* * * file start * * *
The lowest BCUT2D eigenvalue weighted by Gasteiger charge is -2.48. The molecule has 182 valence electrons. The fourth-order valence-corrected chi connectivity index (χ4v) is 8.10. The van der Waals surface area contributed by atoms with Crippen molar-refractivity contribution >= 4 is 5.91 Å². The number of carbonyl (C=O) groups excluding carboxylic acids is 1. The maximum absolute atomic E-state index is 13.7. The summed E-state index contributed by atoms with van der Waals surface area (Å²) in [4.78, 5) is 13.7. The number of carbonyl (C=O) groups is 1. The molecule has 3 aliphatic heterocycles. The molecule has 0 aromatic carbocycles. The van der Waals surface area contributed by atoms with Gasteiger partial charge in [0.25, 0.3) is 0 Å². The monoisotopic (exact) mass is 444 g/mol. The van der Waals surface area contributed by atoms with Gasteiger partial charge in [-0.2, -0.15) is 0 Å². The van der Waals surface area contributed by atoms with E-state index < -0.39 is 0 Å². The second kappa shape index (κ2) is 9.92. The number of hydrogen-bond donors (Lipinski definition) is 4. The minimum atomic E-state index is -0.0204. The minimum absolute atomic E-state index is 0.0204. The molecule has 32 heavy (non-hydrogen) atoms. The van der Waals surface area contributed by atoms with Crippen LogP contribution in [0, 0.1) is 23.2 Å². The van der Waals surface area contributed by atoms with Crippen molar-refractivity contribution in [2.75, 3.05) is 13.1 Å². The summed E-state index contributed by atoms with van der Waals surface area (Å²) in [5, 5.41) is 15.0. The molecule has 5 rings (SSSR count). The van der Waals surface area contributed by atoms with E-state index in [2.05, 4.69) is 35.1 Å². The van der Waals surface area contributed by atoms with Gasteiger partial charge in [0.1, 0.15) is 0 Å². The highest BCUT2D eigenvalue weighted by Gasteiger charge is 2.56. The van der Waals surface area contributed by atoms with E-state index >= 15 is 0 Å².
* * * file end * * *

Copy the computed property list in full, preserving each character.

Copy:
The lowest BCUT2D eigenvalue weighted by Gasteiger charge is -2.48. The molecule has 182 valence electrons. The fourth-order valence-corrected chi connectivity index (χ4v) is 8.10. The van der Waals surface area contributed by atoms with Crippen molar-refractivity contribution >= 4 is 5.91 Å². The number of carbonyl (C=O) groups excluding carboxylic acids is 1. The maximum absolute atomic E-state index is 13.7. The summed E-state index contributed by atoms with van der Waals surface area (Å²) in [4.78, 5) is 13.7. The number of carbonyl (C=O) groups is 1. The molecule has 3 aliphatic heterocycles. The molecule has 0 aromatic carbocycles. The van der Waals surface area contributed by atoms with Gasteiger partial charge in [0.25, 0.3) is 0 Å². The monoisotopic (exact) mass is 444 g/mol. The van der Waals surface area contributed by atoms with Gasteiger partial charge in [-0.2, -0.15) is 0 Å². The van der Waals surface area contributed by atoms with E-state index < -0.39 is 0 Å². The second kappa shape index (κ2) is 9.92. The number of hydrogen-bond donors (Lipinski definition) is 4. The minimum atomic E-state index is -0.0204. The minimum absolute atomic E-state index is 0.0204. The molecule has 32 heavy (non-hydrogen) atoms. The van der Waals surface area contributed by atoms with Crippen LogP contribution in [0, 0.1) is 23.2 Å². The van der Waals surface area contributed by atoms with Crippen molar-refractivity contribution in [2.75, 3.05) is 13.1 Å². The summed E-state index contributed by atoms with van der Waals surface area (Å²) in [5, 5.41) is 15.0. The molecule has 5 rings (SSSR count). The van der Waals surface area contributed by atoms with E-state index in [2.05, 4.69) is 35.1 Å². The van der Waals surface area contributed by atoms with Gasteiger partial charge in [0.1, 0.15) is 0 Å². The highest BCUT2D eigenvalue weighted by Gasteiger charge is 2.56. The van der Waals surface area contributed by atoms with E-state index >= 15 is 0 Å².